In a previous commentary published in the Beacon on Feb. 9, I started sharing my thoughts on the constitutional review and why it is laying the foundation for the best days of these islands we call home. The more research I conduct on this topic, the more I realise that the system we have is not truly a democratic system but a structure of a monarch and subjects. Democracy is government of the people, by the people, for the people, and this is why being a non-self-governing territory — as the United Nations describes our political status — is unacceptable.

We cannot flip a switch and become self-governing overnight, but it is essential to start the process now so that we will be ready when the time comes. As Spiderman’s uncle told him, “With great power comes great responsibility.” Being in control of one’s affairs as an individual requires maturity, and the same principle applies to a country.

The calibre of leadership required in this season is not to be taken for granted or lightly. The leadership of a country is a reflection of the community they represent. If we are not satisfied with the job they are doing, we have every right to respectfully say so and make changes as necessary. We the people are the employers, not the employees, and we are responsible for holding our leaders accountable to the shared values of our society. Good governance is dependent on the people paying close attention all the time as we are the ones affected when the boat runs aground on the rocks.


Ideas for reform

With these points in mind, there are many areas to consider while reviewing the Constitution.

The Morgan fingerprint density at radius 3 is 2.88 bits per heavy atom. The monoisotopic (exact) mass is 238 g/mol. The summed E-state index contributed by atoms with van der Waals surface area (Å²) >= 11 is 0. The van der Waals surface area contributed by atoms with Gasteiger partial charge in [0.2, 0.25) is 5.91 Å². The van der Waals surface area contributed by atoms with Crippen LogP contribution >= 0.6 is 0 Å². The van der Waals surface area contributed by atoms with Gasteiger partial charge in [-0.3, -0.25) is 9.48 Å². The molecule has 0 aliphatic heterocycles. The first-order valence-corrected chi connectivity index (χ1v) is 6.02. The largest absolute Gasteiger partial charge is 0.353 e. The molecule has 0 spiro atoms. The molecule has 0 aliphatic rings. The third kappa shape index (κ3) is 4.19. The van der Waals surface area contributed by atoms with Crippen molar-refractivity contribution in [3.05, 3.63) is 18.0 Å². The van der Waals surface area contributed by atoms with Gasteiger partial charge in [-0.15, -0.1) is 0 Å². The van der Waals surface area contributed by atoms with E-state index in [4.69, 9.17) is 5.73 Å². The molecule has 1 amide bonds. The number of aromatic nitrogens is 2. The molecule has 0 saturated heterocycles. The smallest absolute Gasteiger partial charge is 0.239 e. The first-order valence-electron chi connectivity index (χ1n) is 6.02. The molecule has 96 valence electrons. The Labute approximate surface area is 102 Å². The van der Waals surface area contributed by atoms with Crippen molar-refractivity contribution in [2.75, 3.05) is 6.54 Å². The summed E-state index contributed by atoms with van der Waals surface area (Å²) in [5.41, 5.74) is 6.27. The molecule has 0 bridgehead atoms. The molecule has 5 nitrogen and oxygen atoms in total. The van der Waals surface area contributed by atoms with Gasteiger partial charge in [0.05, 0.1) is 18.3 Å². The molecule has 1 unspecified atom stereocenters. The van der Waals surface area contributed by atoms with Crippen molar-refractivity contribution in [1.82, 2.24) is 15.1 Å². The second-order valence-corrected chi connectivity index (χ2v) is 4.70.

• Service commissions: Look at streamlining the various service commissions. The reasoning behind having a Police Service Commission and Teaching Service Commission separate from the Public Service Commission is unclear, as they basically mimic each other in responsibilities. The other overseas territories have a Public Service Commission and a Judicial and Law Commission. A sidenote: For good governance, any appointments to commissions should include members nominated by the opposition leader as well as the premier.
  • Law reform: To support the rule of law, the law reform exercise started decades ago needs to be completed, and a regulation made that our laws should be reviewed after a set period (such as 10 years) to prevent the legislative framework from becoming archaic and out of touch with the reality on the ground.
  • Governor’s powers: Instances of the governor’s discretionary powers, (“acting in accordance with” versus “acting after consultation with”) should be reviewed for fairness. One example is Clause 91 (1) (d) of our Constitution, where the governor consults with the Virgin Islands Civil Service Association for an appointment to the Public Service Commission but can choose not to act on its advice — even though he is required to act on the advice of the premier and opposition leader. The VICSA’s representation of public interests is of no less value and should be given due respect.